Know What You’re Getting Into With Assassin’s Creed

Posted: April 26, 2009 in Action

If you’re thinking about buying Assassin’s Creed, consider what you really want out of a game. The first thing that struck me with AC is how similar this is to Hero of Sparta in layout and feel. But let me review AC as a standalone game. The graphics and animation are very smooth, and I didn’t notice any framerate issues. The voiceovers are done well in placement (but not in practice), and the controls while not the most accurate, are adequate. There are load times in between certain levels and missions which are tolerable and expected.

I’ve never played the original so I’m going at this as an AC immaculate. When you first open up the game and after you’ve gone through the opening video, the first menu offers three options: Play Game, Combat Tutorial, and Memories. The only option that is unlocked is Play Game, and I’ll explain the reason later. Under Options, you can choose from three modes of difficulty: Easy, Medium, and Hard (locked until you complete Medium). You can also select either 360 pad or an 8-direction pad. I tried both and didn’t notice much difference in either type of control scheme. Under Sounds, you have the usual volume and sound effects options, but you can turn on/off the voiceovers which comes in handy. The voices can get irritating after you’ve gone through a few levels.

The game has 9 cities with anywhere from 1-4 sublevels with various weapons including swords, daggers, grappling hook, and bombs. You also have a shield used to block attacks.

During the game, your main controls are the main directional pad along with your shield, swords, and jumping abilities. Depending on the fight you’re engaging in, additional controls will appear such as one for combat and another which involves assassinating someone with a specific weapon. To be honest, it’s rather mundane how it happens. For example, when you interrogate someone, a diagram of a person’s back appears, and your objective is to tap on various numbered areas at just the right time. Do this consistently, and you complete the interrogation. That’s it. Even the art of pick pocketing is reduced to rubbing on the screen and dragging a pre-specified item to an opening. During the course of the game, just as in Hero of Sparta, you collect crystals which either appear in plain sight or come at you after you’ve dispatched an enemy. The crystals can be exchanged for health and weapons upgrades. A green arrow points you in the direction you’re to walk.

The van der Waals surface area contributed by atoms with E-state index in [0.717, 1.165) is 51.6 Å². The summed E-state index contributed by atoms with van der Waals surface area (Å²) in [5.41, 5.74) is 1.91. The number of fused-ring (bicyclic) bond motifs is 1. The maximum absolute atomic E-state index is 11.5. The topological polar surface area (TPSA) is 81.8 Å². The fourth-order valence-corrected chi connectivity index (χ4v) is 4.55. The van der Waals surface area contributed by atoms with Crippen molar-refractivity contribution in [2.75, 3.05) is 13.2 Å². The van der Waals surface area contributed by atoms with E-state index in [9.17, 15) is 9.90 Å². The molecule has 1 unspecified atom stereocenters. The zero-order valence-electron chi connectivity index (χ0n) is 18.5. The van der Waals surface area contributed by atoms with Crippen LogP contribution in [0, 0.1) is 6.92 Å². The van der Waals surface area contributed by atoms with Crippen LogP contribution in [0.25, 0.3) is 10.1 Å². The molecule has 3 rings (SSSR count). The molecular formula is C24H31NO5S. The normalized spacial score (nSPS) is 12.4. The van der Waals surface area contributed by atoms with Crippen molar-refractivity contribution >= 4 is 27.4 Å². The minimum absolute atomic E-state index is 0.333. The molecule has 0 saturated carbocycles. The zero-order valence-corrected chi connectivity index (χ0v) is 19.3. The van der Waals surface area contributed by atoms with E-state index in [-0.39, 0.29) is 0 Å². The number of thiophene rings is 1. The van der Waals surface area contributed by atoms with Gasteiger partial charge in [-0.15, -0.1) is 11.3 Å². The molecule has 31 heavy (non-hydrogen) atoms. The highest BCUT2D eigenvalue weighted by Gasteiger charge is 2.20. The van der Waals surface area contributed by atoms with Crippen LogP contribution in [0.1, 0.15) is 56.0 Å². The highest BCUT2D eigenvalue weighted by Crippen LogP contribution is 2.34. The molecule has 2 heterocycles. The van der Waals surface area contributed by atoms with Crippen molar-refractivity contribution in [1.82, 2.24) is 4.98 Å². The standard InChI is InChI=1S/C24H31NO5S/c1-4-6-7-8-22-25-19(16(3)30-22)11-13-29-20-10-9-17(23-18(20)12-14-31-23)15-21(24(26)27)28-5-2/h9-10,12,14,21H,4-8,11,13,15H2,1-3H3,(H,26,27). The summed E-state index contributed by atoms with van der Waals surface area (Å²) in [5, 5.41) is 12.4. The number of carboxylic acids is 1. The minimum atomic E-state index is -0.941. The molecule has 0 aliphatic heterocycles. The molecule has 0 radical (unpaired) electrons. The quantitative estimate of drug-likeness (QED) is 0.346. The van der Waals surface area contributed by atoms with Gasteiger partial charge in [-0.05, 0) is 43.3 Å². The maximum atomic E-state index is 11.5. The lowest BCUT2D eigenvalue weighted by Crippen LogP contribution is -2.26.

You will spend a considerable amount of time walking, climbing and jumping in addition to fighting. The fighting sequences are your basic hack and slash, rather enjoyable but also simple. Most of the time, I’m not even getting hurt, and I can wipe out the other guy in two or three hacks. Climbing on ledges was not a big deal, but you obviously have to do this carefully. Like I said, unlike others, I don’t have any issues with the controls. One thing to note with the ledges and bridges is that some will collapse under you, leaving you unable to reach wherever you’re supposed to go. This happened a few times, and for the life of me I couldn’t figure out where to go. So I did the next best thing, I restarted the mission. In general, I liked running around and jumping the rooftops/climbing walls but keep in mind, this is an “on-rails” kind of game. As you collect crystals, you’ll see visible checkpoints which look like stardust clouds. Reach them and it saves that as your last level completed until you reach the next one. I’m glad they didn’t do a voiceover of “Checkpoint” because Fastlane Street Racing would pop into my head.

Now back to Combat Tutorial and Memories. As you progress through the checkpoints, you acquire different skills and weapons. As you do so, a window pops up that demonstrates the use of the weapons with a text description. I actually like this set up and wish other games would do something similar. For example, when you acquire the Face Backhand skill, a video appears and shows it in practice. All of these fighting and weapons skills are stored in the Combat Tutorial which you access as a standalone at the beginning prior to starting a game or during the game by tapping the triangle in the left-hand corner which takes you out to the Options page. For Memories, this keeps track of the levels you’ve completed and allows you to replay any of those levels again.
The mini-puzzles is where things unravel somewhat for me. These mini-puzzles seem to focus on several themes: interrogation (get the information out of someone), pick pocket (you already know how that process goes), informant (do this for me and then I’ll tell you). The other thing that sort of bothers me is that I’m an assassin in this game. Yet, whenever I’m supposed to be quiet and in stealth mode to keep others from discovering me, low and behold, they find me. Of course, then I hack at them and on my merry way I go.

What do I think of the game? It’s a game of sword fights and solving mini-puzzles which generally is my kind of game. For those who haven’t played Hero of Sparta, this could be rather enjoyable because I like the visuals and the controls. The game is beautiful and outside of the voiceovers, the sound effects and music are good. For me, it just doesn’t feel as satisfying as it should be especially for a game about assassins and spycraft.

Check out my impressions at TouchArcade


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